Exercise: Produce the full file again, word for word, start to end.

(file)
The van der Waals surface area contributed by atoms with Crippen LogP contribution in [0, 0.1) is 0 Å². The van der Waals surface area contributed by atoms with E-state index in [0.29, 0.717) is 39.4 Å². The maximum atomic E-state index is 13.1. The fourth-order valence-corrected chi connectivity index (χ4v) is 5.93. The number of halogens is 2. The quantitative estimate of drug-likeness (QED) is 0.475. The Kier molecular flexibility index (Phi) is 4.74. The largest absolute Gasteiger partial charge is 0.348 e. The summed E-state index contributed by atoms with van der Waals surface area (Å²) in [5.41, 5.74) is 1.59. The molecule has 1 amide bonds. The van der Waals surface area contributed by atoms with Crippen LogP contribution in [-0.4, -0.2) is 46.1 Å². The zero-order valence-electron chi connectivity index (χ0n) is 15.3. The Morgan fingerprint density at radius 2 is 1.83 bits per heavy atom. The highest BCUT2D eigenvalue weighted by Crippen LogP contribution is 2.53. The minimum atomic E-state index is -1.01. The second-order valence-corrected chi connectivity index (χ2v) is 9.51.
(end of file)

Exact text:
The van der Waals surface area contributed by atoms with Crippen LogP contribution in [0, 0.1) is 0 Å². The van der Waals surface area contributed by atoms with E-state index in [0.29, 0.717) is 39.4 Å². The maximum atomic E-state index is 13.1. The fourth-order valence-corrected chi connectivity index (χ4v) is 5.93. The number of halogens is 2. The quantitative estimate of drug-likeness (QED) is 0.475. The Kier molecular flexibility index (Phi) is 4.74. The largest absolute Gasteiger partial charge is 0.348 e. The summed E-state index contributed by atoms with van der Waals surface area (Å²) in [5.41, 5.74) is 1.59. The molecule has 1 amide bonds. The van der Waals surface area contributed by atoms with Crippen LogP contribution in [-0.4, -0.2) is 46.1 Å². The zero-order valence-electron chi connectivity index (χ0n) is 15.3. The Morgan fingerprint density at radius 2 is 1.83 bits per heavy atom. The highest BCUT2D eigenvalue weighted by Crippen LogP contribution is 2.53. The minimum atomic E-state index is -1.01. The second-order valence-corrected chi connectivity index (χ2v) is 9.51.